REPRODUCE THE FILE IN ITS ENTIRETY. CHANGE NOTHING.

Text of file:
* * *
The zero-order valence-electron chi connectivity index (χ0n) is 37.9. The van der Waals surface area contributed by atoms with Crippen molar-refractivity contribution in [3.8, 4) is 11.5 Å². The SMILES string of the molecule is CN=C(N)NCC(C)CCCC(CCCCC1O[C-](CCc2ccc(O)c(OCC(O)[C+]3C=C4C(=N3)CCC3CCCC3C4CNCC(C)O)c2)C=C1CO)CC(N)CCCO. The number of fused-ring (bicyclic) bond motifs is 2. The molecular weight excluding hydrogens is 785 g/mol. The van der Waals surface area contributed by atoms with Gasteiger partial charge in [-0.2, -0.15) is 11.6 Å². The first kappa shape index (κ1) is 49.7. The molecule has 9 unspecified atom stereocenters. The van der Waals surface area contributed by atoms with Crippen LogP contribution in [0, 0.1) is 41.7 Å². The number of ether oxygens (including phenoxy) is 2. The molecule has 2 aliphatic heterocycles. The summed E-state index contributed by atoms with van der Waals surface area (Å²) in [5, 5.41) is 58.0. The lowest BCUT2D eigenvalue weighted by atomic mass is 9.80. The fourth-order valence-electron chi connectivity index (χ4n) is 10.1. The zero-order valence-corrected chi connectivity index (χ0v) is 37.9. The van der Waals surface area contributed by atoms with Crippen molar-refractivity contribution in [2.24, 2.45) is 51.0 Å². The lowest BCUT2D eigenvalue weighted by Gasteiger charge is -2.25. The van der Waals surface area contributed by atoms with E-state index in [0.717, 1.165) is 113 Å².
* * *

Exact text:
The zero-order valence-electron chi connectivity index (χ0n) is 37.9. The van der Waals surface area contributed by atoms with Crippen molar-refractivity contribution in [3.8, 4) is 11.5 Å². The SMILES string of the molecule is CN=C(N)NCC(C)CCCC(CCCCC1O[C-](CCc2ccc(O)c(OCC(O)[C+]3C=C4C(=N3)CCC3CCCC3C4CNCC(C)O)c2)C=C1CO)CC(N)CCCO. The number of fused-ring (bicyclic) bond motifs is 2. The molecular weight excluding hydrogens is 785 g/mol. The van der Waals surface area contributed by atoms with Gasteiger partial charge in [-0.2, -0.15) is 11.6 Å². The first kappa shape index (κ1) is 49.7. The molecule has 9 unspecified atom stereocenters. The van der Waals surface area contributed by atoms with Crippen LogP contribution in [0, 0.1) is 41.7 Å². The number of ether oxygens (including phenoxy) is 2. The molecule has 2 aliphatic heterocycles. The summed E-state index contributed by atoms with van der Waals surface area (Å²) in [5, 5.41) is 58.0. The lowest BCUT2D eigenvalue weighted by atomic mass is 9.80. The fourth-order valence-electron chi connectivity index (χ4n) is 10.1. The zero-order valence-corrected chi connectivity index (χ0v) is 37.9. The van der Waals surface area contributed by atoms with Crippen molar-refractivity contribution in [2.24, 2.45) is 51.0 Å². The lowest BCUT2D eigenvalue weighted by Gasteiger charge is -2.25. The van der Waals surface area contributed by atoms with E-state index in [0.717, 1.165) is 113 Å².